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I have an American and a Italian passport and I live in the Netherlands. I don't need a visa to stay in the Netherlands, because I am Italian. My Italian passport has expired and I have to take a trip to America. From what I read, the ideal would be to leave the Netherlands with the Italian passport, enter America with the American passport, leave America with the American passport and enter the Netherlands with the Italian passport.

I was wondering if it is fine if I leave and enter the Netherlands with my American passport, because my Italian passport is expired.

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    What would lead you to think that it would not be? Also, do you not have an Italian ID card? If you bring this with you, then you can reenter the Netherlands with it, and avoid having to queue for the All Passports desk. – MJeffryes Jul 13 '18 at 14:43
  • @MJeffryes as an EU citizen entering the EU with a US passport and an expired Italian passport, Andrea should be able to use the EU passports desk. – phoog Jul 13 '18 at 14:52
  • @phoog I had understood that Andrea would only be bringing their US passport with them. In this case, I suppose it's permissible for an EU citizen to still use the EU line, but it might annoy the officials. If they have their expired Italian passport, then the chance of annoying the officials is lower. – MJeffryes Jul 13 '18 at 14:53
  • @Willeke I suspect that Andrea's expired passport would be sufficient evidence of EU citizenship. Andrea is typically a male name in Italian, by the way. – phoog Jul 13 '18 at 14:53
  • @MJeffryes how would someone with a US passport with no entry stamps leave the Schengen area? He would need some evidence of EU citizenship at that point, and an expired passport is better than simply stating a claim verbally. – phoog Jul 13 '18 at 14:56
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If I were you I would bring both passports. When you leave the Schengen area with a US passport, the officer will look for an entry stamp. You will then have to claim your Italian citizenship. The expired passport should help with this.

There's no exit control on leaving the US, but with an expired Italian passport you will of course have to use your US passport to check in for the departing flight. This will be no problem, since US citizens are visa exempt in the Schengen area.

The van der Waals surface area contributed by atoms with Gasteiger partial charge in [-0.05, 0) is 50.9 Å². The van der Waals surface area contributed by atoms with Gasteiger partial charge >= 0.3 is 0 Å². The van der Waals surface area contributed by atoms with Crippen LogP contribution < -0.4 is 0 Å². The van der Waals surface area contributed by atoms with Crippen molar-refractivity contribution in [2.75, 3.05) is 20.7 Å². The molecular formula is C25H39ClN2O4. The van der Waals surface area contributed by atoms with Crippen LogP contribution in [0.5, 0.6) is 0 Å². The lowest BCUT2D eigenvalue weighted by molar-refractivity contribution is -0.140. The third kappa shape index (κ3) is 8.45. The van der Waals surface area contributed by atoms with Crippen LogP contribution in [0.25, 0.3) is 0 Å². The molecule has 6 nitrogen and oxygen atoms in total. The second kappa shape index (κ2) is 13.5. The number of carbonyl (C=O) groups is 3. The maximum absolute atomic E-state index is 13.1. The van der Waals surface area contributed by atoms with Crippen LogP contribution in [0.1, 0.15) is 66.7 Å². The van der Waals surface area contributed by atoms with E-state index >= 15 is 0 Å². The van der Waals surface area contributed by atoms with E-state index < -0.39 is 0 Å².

On entering the Schengen area, if I were you I would perhaps just show the US passport to keep things simple, but if the line is long at immigration I would probably reconsider that and approach the EU passports desk with my US passport and expired Italian passport.

My source for this is several years of flying between the US and the EU having a US passport and an EU passport. My general principle has been to show the US passport to US CBP and when checking in for flights to the US, and the EU passport when checking in for flights to the EU or passing EU immigration controls. I have occasionally shown the US passport to EU officers, though, either by mistake or because I didn't have my EU passport with me.

As noted in the other answer, none of this matters if you have a valid Italian ID card. You can use that both to leave and to enter the Schengen area. You would then use your US passport to check in for your flights to and from the US and for the US immigration inspection.

  • If you enter on your US passport, could that lead to a confusing situation when you have an entry stamp but no exit stamp within 90 days? It could look as though you overstayed. – Nate Eldredge Jul 14 '18 at 15:27
  • @NateEldredge yes it could, but the issue is extremely unlikely ever to arise, let alone pose an actual problem, and if it did somehow, explaining the dual citizenship would resolve the problem. – phoog Jul 14 '18 at 17:38
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Your italian ID card is sufficient for arriving in Europe, you don't need the italian passport.

Normally you only need your passport when flying out (because TIMATIC tells the airline that an italian ID card is not sufficient for your target country), but there you are using your US passport, so you are good.

I have many times arrived in Germany and used only my ID card. It even works on the electronic machines (even though the signage says 'use passport').

  • I didn't mention the ID card in my answer because it wasn't mentioned in the question and I assumed that Andrea does not have one. I suppose that assumption was probably incorrect. – phoog Jul 13 '18 at 15:18
  • you are right, @phoog , looks like I dreamed him mentioning it... – Aganju Jul 13 '18 at 15:41
  • Still, if I were Italian and lived in the EU, I would have an ID card. It seems more likely that the lack of mention is related to ID cards not being adequate for most destinations outside the EU. – phoog Jul 13 '18 at 15:44

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